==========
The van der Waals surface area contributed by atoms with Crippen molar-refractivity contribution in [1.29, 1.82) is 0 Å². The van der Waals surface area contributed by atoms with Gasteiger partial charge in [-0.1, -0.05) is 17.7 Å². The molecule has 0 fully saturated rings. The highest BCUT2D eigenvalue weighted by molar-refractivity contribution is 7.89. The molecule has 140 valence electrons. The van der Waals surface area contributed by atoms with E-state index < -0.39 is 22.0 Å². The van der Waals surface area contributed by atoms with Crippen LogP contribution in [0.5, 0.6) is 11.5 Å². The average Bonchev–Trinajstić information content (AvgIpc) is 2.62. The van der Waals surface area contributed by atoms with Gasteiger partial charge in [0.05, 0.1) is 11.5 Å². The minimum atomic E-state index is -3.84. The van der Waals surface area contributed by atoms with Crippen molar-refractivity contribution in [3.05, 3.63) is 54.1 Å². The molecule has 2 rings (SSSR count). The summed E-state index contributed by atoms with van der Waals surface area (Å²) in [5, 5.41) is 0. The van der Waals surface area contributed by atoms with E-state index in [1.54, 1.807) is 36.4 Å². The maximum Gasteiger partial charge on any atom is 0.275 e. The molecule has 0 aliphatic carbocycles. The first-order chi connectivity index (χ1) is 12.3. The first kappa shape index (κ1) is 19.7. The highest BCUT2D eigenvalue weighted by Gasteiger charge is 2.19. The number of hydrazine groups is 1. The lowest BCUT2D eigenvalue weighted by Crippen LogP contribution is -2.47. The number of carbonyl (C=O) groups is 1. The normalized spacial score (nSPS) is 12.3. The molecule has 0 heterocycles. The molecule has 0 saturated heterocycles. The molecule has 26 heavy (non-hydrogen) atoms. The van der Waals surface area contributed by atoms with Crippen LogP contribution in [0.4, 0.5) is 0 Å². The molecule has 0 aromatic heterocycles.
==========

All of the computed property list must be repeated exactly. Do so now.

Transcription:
The van der Waals surface area contributed by atoms with Crippen molar-refractivity contribution in [1.29, 1.82) is 0 Å². The van der Waals surface area contributed by atoms with Gasteiger partial charge in [-0.1, -0.05) is 17.7 Å². The molecule has 0 fully saturated rings. The highest BCUT2D eigenvalue weighted by molar-refractivity contribution is 7.89. The molecule has 140 valence electrons. The van der Waals surface area contributed by atoms with E-state index < -0.39 is 22.0 Å². The van der Waals surface area contributed by atoms with Crippen LogP contribution in [0.5, 0.6) is 11.5 Å². The average Bonchev–Trinajstić information content (AvgIpc) is 2.62. The van der Waals surface area contributed by atoms with Gasteiger partial charge in [0.05, 0.1) is 11.5 Å². The minimum atomic E-state index is -3.84. The van der Waals surface area contributed by atoms with Crippen molar-refractivity contribution in [3.05, 3.63) is 54.1 Å². The molecule has 2 rings (SSSR count). The summed E-state index contributed by atoms with van der Waals surface area (Å²) in [5, 5.41) is 0. The van der Waals surface area contributed by atoms with E-state index in [1.54, 1.807) is 36.4 Å². The maximum Gasteiger partial charge on any atom is 0.275 e. The molecule has 0 aliphatic carbocycles. The first-order chi connectivity index (χ1) is 12.3. The first kappa shape index (κ1) is 19.7. The highest BCUT2D eigenvalue weighted by Gasteiger charge is 2.19. The number of hydrazine groups is 1. The lowest BCUT2D eigenvalue weighted by Crippen LogP contribution is -2.47. The number of carbonyl (C=O) groups is 1. The normalized spacial score (nSPS) is 12.3. The molecule has 0 heterocycles. The molecule has 0 saturated heterocycles. The molecule has 26 heavy (non-hydrogen) atoms. The van der Waals surface area contributed by atoms with Crippen LogP contribution in [0.4, 0.5) is 0 Å². The molecule has 0 aromatic heterocycles.